From Data to Wisdom

A customer review can produce one point of data relevant to a product. A statistically representative number of customer reviews of the same product can produce a much better quality of a single data point relevant to that product.  It is a very good start, but it is still just a single point of data-CSI, CSAT, NPS, etc., depending on the methodology used to collect this data. So what is the value of this point of data? Apparently it is quite significant when used for marketing as people do pay attention to the recommendations of their “peers” or “influence-rs”. Online retailers know that conversion from visit to purchase is much higher for products that have a significant number of relatively positive reviews, and that is why they invest in collecting and managing access to these reviews. The value of this data for a product manufacturer varies from industry to industry.

A couple of weeks ago I attended a presentation by Munjal Shah, the CEO of Like.com and one of his slides really made me think.

Path 2 Wisdom

In other words data itself is not actionable. Consider the actions a marketing product manager can take based on the data that their product ABC has a low satisfaction score. I can’t think of any other action than to learn more, i.e. to discover more data. Presumably information is created when our marketing product manager (or product marketing manager) compares ABC’s product satisfaction score with the one of a competing product, hence comparison of two points produce information, i.e. higher value.

Correlating the information produced by tracking these two data points over time with sales numbers can create knowledge – “product with an inferior reputation tends to undersell its competition by X%, when sold at competitive (i.e. similar) price”. Now, this is an actionable piece of knowledge as our MP/PM manager can attempt to discount the ABC product to stimulate sales or attempt to improve the customer’s opinion about it.

I already wrote that most CE Marketing Product managers (area of my focus) do not think that they can actively manage a reputation of a product released into the field. However this belief is not based on any wisdom, empirical knowledge, or current data. It is based on the experience of working with traditional tools in an archaic (pre-social media) market environment. The availability of customer feedback about their experience with a product, combined with modern tools, capable to extract actionable knowledge, enable organizations to create causation “pro-active product reputation management produces higher profitability than price discounting and defensive advertising”.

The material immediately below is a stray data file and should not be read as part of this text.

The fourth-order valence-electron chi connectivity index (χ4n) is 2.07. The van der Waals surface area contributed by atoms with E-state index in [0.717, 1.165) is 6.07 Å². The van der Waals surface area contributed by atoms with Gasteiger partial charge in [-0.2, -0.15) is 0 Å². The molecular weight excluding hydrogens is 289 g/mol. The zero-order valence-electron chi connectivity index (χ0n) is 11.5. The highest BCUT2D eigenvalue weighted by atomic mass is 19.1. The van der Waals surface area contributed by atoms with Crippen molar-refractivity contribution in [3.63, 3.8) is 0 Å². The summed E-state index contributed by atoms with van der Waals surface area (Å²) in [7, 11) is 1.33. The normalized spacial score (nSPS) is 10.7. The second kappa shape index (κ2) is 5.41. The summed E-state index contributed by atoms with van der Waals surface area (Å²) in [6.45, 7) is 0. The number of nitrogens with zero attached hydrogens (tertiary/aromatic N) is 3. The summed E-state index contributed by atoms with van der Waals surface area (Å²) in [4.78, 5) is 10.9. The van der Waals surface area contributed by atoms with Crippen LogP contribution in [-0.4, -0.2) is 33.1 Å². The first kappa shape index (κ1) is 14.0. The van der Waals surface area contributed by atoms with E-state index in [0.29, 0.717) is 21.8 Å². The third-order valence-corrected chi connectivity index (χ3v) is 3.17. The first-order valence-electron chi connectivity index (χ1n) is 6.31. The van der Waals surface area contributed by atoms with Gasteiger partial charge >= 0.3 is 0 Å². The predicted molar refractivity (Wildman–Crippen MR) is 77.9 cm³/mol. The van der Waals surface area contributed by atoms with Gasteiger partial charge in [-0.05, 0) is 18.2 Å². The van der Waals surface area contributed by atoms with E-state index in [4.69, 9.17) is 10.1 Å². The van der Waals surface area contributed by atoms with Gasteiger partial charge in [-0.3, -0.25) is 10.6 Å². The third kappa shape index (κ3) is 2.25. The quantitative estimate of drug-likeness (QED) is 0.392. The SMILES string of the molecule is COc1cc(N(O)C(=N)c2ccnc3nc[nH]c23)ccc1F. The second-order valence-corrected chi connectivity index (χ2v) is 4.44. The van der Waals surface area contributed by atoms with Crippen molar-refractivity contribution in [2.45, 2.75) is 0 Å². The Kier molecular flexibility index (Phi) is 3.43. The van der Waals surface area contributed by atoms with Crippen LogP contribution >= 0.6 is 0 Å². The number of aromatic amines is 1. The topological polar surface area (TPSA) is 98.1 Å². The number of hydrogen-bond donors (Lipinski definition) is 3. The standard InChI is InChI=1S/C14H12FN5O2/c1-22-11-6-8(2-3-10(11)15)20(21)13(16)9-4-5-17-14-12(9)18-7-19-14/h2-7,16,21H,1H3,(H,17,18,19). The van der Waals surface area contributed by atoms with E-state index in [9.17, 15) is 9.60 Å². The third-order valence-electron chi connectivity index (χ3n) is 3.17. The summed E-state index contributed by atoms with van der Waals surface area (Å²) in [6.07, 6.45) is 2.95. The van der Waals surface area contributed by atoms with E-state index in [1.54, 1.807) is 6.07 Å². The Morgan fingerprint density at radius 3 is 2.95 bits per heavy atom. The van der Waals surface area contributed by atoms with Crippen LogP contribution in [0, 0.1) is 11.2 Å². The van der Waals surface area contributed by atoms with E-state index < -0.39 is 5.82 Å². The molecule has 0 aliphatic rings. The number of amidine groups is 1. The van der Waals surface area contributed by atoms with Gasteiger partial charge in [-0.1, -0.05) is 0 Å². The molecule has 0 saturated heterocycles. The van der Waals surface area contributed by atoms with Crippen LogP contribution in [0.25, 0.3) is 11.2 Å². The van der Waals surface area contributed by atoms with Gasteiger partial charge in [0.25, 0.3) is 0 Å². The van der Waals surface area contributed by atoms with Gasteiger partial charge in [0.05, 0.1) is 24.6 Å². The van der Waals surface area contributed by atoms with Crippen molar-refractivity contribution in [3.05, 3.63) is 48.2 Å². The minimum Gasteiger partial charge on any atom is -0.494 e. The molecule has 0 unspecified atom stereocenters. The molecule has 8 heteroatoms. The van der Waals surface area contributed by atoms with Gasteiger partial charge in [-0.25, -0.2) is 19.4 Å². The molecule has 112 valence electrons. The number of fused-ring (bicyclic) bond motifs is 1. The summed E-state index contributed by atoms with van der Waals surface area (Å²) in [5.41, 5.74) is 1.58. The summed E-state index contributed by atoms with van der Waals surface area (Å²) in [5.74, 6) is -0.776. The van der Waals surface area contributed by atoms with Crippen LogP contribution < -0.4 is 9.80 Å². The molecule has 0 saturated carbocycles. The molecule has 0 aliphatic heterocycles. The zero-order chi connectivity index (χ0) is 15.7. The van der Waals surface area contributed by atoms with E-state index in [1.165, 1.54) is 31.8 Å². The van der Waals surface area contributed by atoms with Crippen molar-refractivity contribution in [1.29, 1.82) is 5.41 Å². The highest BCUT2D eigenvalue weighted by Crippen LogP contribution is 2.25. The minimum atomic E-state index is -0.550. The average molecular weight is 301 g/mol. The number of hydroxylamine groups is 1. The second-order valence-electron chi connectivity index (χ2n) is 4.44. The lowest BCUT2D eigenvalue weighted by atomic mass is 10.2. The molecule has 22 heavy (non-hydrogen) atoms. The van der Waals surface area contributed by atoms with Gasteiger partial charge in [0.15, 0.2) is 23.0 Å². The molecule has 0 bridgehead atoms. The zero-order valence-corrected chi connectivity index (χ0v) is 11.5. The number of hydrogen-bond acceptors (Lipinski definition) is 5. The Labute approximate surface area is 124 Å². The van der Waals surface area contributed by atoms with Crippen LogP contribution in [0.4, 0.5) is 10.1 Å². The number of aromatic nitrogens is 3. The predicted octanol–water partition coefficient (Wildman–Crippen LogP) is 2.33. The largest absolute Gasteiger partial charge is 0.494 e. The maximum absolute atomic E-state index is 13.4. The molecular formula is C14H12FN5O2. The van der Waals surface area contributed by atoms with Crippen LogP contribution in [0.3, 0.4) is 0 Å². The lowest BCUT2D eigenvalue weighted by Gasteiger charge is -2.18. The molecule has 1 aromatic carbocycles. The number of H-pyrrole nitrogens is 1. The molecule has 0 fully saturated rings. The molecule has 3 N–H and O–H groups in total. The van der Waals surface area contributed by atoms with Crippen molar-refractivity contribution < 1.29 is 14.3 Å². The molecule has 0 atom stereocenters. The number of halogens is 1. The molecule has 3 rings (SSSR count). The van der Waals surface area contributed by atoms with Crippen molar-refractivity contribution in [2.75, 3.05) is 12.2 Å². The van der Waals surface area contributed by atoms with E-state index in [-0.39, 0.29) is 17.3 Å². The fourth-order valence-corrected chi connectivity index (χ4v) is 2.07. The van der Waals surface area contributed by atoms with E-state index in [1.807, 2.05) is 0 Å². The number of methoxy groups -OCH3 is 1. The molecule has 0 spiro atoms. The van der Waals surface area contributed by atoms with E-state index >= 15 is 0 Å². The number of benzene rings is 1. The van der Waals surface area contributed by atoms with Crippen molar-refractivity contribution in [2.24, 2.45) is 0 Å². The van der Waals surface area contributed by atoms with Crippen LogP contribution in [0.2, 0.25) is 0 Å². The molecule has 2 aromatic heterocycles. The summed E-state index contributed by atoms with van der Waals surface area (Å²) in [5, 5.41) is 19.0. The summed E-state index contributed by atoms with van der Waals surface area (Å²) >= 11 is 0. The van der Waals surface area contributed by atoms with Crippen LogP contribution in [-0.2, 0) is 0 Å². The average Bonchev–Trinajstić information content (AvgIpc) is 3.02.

This entry was posted in Product Management, Product Marketing and tagged . Bookmark the permalink.

8 Responses to From Data to Wisdom

  1. Pingback: uberVU - social comments

  2. Rotkapchen says:

    Great piece. I haven’t used the standard analytic tools for a couple years but the majority of the standard measures they present are not actionable.

    Most particularly, as you’ve noted here, starting with some of the standard data, they have to be combined and compared. It’s all a matter of relativity. But there are no standards. Every company is different. The data has to be experimented with to uncover the relevant stuff.

    I was once ‘let go’ by a manager who didn’t understand that this stuff isn’t self-serving. He believed that you just set up the tools and they spit stuff out. He was interested in heartbeats, which tell you nothing until you’re dead and the heartbeat stops.

  3. Pingback: Tweets that mention From Data to Wisdom | Amplified Analytics Blog -- Topsy.com

  4. Gregory says:

    Sorry Paula, I just now discovered your comment. You are absolutely correct about the “meaning” of what we measure. There are two dominant approaches carrently in play:
    1. Pure Discovery – We do not know what we are looking for, but we’ll see the patterns of knowledge when they emerge. I call it a serendipity approach – you are looking for the needle in a hay and find a farmer’s daughter.
    2. KPI Measurements – Let us measure these things and manage our enterprise performance based on it, even though they are not related to any specific actions.

  5. Rotkapchen says:

    Let me suggest a 3rd or a morph of 1 and 2. The bottom line is that except for businesses that really know ALL of their channels and have fairly static products/offerings, the KPIs for 2 must constantly be adjusted by 1.

    The problem is that businesses believe that the KPIs actually ‘tell’ them something meaningful. In many cases what they ‘tell’ is neither meaningful or actionable — just more of a ‘yep, it changed, but we have no idea why or what we can do about it’. If the latter, is it really worth the cost to follow/report?

  6. Gregory says:

    I suppose the only meaningful approach to take is a “filter” approach. Monitor for signals, tune noise out and focus on reception from identifiable channels, organize/distill data into information (actionable), correlate information between the channels to create knowledge (actionable), deep analysis of multiple sets of knowledge to “figure out” the cause(s) (strategic action”. Very similar approach to mining and refinement process. Is there more fun than to noodle things out?

  7. Rotkapchen says:

    Then the last thing is to persist it all (including the synthesis that others can’t do — it’s not ‘obvious’ to everyone), as I recommended: http://www.fastforwardblog.com/2009/07/31/the-context-of-intent/

    Yes, some of the web analytics tools provide dashboards, but this is more of a corporate synthesis and ‘reporting’ and collaborative discussion around it all: the cross-dashboard — with teases to other details (perhaps you’ve mentioned something similar that I’ve missed).

  8. Pingback: The CES2010 aftermath | Amplified Analytics Blog

Leave a Reply

Your email address will not be published. Required fields are marked *